State energy ministers have threatened to lock the Federal Government out of a national plan for a clean energy target.
- Clean energy target is the primary recommendation from the Finkel report
- Queensland energy minister says time is running out to make a decision
- Josh Frydenberg warns any state-based solution would be counter-productive
Queensland Energy Minister Mark Bailey said time was running out to make a decision.
"If the Federal Government isn't going to get on with it, which appears to be the case, then it might be up to the states to again drive energy policy," he said.
"The Victorian Energy Minister and I have had discussions about this and it might be worth getting the Australian Energy Market Commission to do some design work, requested by the states, given the Federal Government is frozen on energy policy."
The clean energy target was the primary recommendation from the Finkel report, released last month.
South Australia's Energy Minister Tom Koutsantonis pushed the Commonwealth to make a final decision at Friday's COAG energy council meeting.
"I mean, they've commissioned the report, the report's come back, the report tells us we can lower power prices, we can increase power security and they're fighting because they're worried about the mining council and the coal industry," he said.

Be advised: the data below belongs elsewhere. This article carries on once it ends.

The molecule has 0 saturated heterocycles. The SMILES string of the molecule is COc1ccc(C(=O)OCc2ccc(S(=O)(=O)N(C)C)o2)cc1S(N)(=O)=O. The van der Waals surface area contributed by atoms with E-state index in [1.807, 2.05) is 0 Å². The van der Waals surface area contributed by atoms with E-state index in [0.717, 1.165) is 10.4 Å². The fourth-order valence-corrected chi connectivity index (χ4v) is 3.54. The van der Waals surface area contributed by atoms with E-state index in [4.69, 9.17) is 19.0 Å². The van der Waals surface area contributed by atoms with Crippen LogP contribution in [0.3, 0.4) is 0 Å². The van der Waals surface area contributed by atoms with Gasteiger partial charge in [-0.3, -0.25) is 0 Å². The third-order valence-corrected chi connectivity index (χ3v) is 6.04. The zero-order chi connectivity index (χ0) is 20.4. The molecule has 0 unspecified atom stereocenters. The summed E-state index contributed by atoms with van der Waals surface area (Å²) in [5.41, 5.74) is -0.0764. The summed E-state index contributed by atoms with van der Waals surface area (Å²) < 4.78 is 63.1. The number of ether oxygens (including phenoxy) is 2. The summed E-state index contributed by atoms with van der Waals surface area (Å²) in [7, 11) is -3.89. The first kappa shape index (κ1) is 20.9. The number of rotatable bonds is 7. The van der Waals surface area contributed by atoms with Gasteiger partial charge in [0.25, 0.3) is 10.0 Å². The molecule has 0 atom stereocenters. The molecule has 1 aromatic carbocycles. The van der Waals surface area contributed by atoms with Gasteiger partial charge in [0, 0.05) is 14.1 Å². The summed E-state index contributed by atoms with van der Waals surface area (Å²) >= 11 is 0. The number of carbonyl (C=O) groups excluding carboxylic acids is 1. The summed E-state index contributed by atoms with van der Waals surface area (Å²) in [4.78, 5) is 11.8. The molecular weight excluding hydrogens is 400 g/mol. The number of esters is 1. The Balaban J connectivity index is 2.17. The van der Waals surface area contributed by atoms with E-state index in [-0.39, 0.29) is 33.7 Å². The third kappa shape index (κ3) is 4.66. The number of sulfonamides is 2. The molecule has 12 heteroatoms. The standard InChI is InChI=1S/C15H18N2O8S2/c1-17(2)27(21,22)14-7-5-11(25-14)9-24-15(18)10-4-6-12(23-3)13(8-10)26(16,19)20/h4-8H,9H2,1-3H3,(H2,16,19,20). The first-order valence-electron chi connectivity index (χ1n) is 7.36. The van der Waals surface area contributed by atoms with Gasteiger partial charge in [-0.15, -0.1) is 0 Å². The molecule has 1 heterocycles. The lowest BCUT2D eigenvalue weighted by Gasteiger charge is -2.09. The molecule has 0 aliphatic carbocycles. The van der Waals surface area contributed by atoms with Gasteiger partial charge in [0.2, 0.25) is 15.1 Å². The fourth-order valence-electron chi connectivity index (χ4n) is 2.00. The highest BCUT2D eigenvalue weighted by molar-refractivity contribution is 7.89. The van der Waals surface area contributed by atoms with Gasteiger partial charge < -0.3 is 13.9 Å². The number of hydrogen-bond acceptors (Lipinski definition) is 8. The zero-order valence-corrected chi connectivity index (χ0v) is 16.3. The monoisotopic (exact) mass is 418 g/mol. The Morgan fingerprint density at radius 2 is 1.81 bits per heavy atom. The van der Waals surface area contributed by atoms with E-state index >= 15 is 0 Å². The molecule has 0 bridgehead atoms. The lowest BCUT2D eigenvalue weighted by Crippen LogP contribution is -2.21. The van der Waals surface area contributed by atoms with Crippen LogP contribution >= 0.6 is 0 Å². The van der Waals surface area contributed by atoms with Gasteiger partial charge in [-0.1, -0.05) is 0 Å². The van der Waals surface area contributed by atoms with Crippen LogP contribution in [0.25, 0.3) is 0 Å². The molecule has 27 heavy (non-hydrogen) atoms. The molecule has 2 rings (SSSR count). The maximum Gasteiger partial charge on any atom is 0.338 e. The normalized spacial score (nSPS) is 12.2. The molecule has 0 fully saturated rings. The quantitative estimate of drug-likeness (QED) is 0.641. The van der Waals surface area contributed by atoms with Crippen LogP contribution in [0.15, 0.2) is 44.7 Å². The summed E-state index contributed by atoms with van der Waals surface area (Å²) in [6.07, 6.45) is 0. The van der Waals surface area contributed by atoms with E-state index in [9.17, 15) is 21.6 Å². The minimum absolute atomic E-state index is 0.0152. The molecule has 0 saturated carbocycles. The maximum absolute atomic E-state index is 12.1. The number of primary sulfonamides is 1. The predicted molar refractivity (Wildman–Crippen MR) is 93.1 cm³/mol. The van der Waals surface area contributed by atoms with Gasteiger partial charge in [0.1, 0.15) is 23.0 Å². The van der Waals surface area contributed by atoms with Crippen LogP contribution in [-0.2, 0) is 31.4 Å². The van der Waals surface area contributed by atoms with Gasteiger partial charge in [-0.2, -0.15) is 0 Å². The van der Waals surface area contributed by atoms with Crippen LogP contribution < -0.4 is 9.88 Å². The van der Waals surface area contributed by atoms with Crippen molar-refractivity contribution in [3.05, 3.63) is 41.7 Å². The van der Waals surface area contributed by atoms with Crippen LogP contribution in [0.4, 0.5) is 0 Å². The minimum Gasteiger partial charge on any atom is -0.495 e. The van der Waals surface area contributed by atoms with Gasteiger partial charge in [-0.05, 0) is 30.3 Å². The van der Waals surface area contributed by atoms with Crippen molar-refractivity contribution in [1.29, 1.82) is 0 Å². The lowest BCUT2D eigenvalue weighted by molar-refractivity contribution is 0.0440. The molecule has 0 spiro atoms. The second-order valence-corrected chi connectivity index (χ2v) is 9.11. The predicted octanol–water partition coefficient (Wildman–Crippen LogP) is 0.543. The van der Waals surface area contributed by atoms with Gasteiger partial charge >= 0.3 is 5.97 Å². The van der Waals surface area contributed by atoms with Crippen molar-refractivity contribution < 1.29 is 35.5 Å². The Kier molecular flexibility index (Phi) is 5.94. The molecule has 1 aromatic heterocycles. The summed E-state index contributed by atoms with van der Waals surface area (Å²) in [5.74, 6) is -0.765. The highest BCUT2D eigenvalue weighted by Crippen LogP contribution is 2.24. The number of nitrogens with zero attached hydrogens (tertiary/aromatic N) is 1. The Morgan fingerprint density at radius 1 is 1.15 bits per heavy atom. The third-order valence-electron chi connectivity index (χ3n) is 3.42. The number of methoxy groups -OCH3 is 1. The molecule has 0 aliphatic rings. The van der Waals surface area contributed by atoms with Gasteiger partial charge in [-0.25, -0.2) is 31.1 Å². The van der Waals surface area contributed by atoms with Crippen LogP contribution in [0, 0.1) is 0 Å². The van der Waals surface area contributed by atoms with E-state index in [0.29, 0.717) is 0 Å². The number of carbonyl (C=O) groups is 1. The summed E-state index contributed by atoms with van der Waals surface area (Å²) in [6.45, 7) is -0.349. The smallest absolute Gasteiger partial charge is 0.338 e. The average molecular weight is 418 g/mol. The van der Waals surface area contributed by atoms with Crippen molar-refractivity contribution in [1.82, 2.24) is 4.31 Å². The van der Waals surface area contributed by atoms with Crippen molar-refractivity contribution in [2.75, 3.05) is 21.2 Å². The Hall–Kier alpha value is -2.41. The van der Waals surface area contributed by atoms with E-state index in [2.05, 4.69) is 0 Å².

But Federal Energy Minister Josh Frydenberg warned any state-based solution would be counter-productive.
"Well, that does not make sense because one of the things Dr Finkel pointed out was that we have to have a national approach," he said.
"We've only received the report a month ago from the chief scientist and it's appropriate that we have our internal considerations.
"There have been lots of issues raised with the modelling around Finkel, and so we're not prepared to commit either way."
The current federal position around a renewable energy target finishes in 2020.
Mr Frydenberg blamed the states for creating inconsistency across the National Electricity Market by "coming in over the top of the clean energy target".
"The states that are playing to the extreme Left within their own constituencies have gone out and have put in place unrealistically high renewable energy targets and we have all seen the price that's been paid by South Australians for the lack of preparedness by that Labor Government," he told News Radio.